Staunton, March 27 – Ever fewer Russians view the political system in their country as lawful and legitimate, according to a Moscow commentator, a situation which is not “pre-revolutionary” as some think but rather “pre-collapse” because of the absence of any opposition parties or forces which could take power and restore public confidence in the regime.
In an essay on APN.ru last week, Igor Boykov argues that “the real ratings of trust in practically all power institutions in [the Russian Federation] at present are not simply low but catastrophically low” and that the gap between “the ruling hierarchy” and everyone else is increasing more rapidly than even in the 1990s (www.apn.ru/publications/article23883.htm).
This was obscured during much of the last decade, he continues, by the “anomalously” high personal rating of Vladimir Putin, “anomalous” because it was in stark contrast to “the low level of public trust in the institutions of power in general, the existence of which even representatives of the powers did not and do not deny.”
Given the various methods the regime used to boost these figures, the real level of trust even in Putin was undoubtedly much lower than the Kremlin claimed, but now, the level of trust in him and his tandem partner Dmitry Medvedev has fallen even by these measures, suggesting that the actual level of trust in the country’s leadership is very much lower indeed.
But this collapse in trust is not limited to the two top leaders. It extends to the members of the Duma, regional and republic officials, and the entire bureaucracy. And this “alienation is often leading to total nihilism and to a general anger and hatred” by the population for those who rule over it.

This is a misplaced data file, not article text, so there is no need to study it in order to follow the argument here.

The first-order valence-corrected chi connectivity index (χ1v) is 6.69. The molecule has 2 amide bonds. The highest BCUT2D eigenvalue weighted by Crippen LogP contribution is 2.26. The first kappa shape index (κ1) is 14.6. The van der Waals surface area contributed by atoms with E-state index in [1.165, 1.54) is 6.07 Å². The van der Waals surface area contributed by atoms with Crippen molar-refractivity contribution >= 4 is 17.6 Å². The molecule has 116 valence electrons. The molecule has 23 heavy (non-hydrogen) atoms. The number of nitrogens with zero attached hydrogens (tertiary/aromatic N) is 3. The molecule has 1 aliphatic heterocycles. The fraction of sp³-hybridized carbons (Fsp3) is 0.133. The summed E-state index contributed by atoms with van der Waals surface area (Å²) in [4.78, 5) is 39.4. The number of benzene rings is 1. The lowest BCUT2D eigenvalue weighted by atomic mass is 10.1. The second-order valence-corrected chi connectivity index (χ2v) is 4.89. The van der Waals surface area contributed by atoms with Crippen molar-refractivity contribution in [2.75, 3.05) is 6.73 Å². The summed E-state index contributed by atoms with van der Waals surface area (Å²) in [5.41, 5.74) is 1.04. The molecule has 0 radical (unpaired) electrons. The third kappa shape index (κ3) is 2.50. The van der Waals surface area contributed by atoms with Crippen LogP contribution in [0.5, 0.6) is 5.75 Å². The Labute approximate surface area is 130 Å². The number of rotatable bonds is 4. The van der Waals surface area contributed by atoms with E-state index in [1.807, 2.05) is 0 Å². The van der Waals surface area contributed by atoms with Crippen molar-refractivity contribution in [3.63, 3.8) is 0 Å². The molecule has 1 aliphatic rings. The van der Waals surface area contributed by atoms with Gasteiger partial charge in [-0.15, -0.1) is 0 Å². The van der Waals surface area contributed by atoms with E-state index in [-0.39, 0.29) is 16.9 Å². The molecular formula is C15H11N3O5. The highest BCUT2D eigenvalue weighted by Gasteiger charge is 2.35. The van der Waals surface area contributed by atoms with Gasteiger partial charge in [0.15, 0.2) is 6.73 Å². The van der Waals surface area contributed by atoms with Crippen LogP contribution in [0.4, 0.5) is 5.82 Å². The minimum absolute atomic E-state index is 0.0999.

Such underlying attitudes, Boykov argues, help to explain “the expression of mass support” for the five Primorsky youths who became known as the partisans and for the support around the country for those who took part in the Manezh Square demonstrations at the end of last year.
“I do not doubt,” the Moscow commentator continues, “that in thousands and thousands of young Russian heads after this still more strongy became rooted the idea that to achieve from the existing powers the fulfillment of their obligations … is possible only by means of public and massive street pressure on them.”
Ever more Russians, he suggests, are asking themselves “the logical question: What kind of a state is this and what kind of ‘power vertical’ are we talking about which can be forced to fulfill its obligations … only by means of mass marches on the Kremlin and clashes with the OMON?”
“In practice, the state cannot even defend its own citizens. Throughout the entire country exist organized criminal groups linked with the powers which kill people and keep in fear entire regions,” as “the tragic events in the stanitsa of Kushchevskaya” showed the world “this dark side of contemporary Russian life.”
“And yet no one is really thinking about struggling with this,” Boykov says, arguing that this raises the question “about the legitimacy of the existing social-political system in the eyes of our fellow citizens … about the agreement of the people with the powers that it, the people, voluntarily recognizes the right of the powers” to fulfill its obligations.